PracticeAccounting FirmsTrump the opposition and get your foot in the door

Trump the opposition and get your foot in the door

Need to Get back in touch with an old client? You have to get past the gatekeeper first, explains Jack Downton

Very often, accountants lose contact with clients then find it tough to ‘get
back in’. But doing so is more important than ever given how tough it is to
secure work right now. So how do you get that relationship back on track?

A phone call is normally the first step, but often the trickiest part of the
phone call happens before you’ve even spoken to your target.

How do you navigate past the ‘gatekeeper’ – the secretaries or assistants who
can block your call and keep you from getting to that all-important decision
maker?

Secretaries can prove immensely useful – if you get them on your side. It is
part of their job, however, to filter calls. You need to ensure yours isn’t one
that is given the heave-ho.

If you don’t know the name of the person you need to speak with, bear in mind
that many companies have a ‘no name’ policy: if you don’t know the person’s
name, your call will not get put through. That’s where resources such as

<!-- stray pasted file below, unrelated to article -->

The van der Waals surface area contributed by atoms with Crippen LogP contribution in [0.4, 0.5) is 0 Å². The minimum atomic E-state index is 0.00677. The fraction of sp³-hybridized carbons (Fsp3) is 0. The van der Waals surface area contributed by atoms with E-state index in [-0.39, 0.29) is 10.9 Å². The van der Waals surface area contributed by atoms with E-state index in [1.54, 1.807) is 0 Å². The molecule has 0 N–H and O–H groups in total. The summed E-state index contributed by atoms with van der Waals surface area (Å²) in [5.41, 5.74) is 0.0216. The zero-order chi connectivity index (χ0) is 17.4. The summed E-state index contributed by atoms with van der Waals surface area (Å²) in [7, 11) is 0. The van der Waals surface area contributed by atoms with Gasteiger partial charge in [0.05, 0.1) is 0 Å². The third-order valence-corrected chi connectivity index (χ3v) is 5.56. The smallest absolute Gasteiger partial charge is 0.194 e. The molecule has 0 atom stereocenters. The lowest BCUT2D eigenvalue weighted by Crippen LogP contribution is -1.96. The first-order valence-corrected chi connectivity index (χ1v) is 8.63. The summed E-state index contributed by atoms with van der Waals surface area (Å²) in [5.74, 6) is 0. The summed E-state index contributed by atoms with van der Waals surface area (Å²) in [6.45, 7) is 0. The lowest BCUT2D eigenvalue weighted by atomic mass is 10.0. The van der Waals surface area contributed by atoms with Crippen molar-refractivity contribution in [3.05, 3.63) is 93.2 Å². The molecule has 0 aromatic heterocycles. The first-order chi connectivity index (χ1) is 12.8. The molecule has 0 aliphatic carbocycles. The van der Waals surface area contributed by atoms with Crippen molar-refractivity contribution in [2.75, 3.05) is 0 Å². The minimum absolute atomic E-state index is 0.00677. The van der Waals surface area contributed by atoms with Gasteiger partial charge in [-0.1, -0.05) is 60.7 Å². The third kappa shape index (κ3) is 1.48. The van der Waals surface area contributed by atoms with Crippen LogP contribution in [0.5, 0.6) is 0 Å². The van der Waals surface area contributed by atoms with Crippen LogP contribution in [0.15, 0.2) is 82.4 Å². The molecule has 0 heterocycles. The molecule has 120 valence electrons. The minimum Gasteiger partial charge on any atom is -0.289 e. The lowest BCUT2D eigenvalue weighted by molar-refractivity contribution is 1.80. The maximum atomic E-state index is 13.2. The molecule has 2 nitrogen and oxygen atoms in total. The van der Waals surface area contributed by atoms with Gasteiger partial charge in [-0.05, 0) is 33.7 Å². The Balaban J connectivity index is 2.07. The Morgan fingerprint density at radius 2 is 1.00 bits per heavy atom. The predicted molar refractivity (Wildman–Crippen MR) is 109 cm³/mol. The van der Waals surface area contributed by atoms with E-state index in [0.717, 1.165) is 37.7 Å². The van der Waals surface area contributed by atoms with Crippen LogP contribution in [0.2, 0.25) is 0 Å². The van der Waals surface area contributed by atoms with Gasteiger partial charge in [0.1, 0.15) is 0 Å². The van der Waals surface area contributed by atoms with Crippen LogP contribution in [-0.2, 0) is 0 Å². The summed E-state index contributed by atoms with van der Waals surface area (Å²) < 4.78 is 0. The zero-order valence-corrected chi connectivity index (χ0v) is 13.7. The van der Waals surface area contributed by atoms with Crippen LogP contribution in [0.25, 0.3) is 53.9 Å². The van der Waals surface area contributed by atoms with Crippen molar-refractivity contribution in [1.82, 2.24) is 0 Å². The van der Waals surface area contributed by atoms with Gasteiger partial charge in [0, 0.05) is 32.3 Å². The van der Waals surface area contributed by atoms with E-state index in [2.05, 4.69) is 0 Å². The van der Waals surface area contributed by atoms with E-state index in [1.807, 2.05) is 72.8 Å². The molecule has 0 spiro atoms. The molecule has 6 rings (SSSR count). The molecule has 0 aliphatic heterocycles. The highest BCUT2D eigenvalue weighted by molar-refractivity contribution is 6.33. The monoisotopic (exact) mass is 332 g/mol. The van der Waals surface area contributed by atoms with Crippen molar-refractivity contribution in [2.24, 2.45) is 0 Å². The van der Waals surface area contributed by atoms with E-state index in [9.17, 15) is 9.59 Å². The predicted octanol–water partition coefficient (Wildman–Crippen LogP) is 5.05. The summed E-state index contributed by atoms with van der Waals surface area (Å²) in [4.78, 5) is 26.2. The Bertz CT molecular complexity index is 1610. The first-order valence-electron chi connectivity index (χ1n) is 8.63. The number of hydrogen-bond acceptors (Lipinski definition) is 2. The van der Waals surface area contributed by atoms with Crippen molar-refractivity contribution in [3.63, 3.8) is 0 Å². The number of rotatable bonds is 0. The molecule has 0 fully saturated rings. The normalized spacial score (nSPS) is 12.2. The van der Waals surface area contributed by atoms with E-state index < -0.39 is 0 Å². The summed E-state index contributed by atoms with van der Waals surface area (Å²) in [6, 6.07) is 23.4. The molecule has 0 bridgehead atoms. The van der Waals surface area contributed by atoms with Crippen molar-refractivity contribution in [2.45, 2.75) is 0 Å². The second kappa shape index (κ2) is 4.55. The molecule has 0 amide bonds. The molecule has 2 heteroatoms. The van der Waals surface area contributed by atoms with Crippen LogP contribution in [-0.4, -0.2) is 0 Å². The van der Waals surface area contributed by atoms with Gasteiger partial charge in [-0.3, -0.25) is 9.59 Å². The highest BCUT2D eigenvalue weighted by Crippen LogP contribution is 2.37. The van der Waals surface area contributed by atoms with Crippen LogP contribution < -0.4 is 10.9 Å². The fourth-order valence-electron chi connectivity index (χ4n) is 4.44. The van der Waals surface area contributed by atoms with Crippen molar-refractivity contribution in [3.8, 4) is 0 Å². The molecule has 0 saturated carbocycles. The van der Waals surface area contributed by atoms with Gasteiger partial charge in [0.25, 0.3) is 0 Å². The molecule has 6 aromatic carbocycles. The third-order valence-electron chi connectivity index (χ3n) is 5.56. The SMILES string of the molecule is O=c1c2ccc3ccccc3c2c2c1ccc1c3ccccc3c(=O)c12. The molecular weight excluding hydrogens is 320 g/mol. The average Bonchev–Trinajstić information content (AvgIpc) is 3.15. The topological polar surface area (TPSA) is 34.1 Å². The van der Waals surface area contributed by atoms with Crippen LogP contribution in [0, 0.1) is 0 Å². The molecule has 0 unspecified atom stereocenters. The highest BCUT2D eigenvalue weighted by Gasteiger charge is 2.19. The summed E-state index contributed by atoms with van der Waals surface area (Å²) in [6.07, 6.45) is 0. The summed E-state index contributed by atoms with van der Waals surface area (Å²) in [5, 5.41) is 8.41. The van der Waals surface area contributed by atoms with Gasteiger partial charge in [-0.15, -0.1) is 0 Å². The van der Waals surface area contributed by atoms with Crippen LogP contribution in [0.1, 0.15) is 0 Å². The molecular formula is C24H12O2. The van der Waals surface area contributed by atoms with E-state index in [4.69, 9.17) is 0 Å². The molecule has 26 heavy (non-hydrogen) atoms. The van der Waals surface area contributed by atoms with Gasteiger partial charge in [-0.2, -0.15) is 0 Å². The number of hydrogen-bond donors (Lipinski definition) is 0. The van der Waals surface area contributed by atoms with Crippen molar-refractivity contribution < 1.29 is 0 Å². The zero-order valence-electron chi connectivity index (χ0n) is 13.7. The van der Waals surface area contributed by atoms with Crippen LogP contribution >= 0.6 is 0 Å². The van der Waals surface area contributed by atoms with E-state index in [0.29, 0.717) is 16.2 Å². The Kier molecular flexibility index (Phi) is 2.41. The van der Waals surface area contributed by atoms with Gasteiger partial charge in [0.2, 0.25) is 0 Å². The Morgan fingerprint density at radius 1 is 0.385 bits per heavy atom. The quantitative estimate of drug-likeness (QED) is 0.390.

LinkedIn come into play. A bit of time spent researching names, job titles and
contact numbers can pay big dividends later.

When speaking with the gatekeeper, remember that being polite is all well and
good but an opening line along the following lines is likely to get the chop
faster than a Tiger Woods advertising campaign: “Hello, it’s Simon Smith calling
from XYZ Accountants and I was wondering if you’d be able to put me through to
the MD. I haven’t spoken to him in a while and I wanted to get in touch to say
hello, and let him know what we’re all up to and… Yes, I can leave a message”.

Instead, imagine you are Donald Trump. How would he approach the call? I
think he’d be blunt and to the point: “Trump here. Rockerfeller in?” Avoid all
normal telephone manners, and while not being impolite, avoid all conditional
sentences – don’t use “should” and “would”. Going for first names only can also
help. “Could I speak with Mr Branson?” is less likely to be as successful as “is
Richard in?”

A tone that implies you know the person well and are not the sort to be put
on hold is much more likely to ensure your call goes straight through and you
are not left pressing the pound sign and recording your message.

Jack Downton is the managing director of The Influence Business

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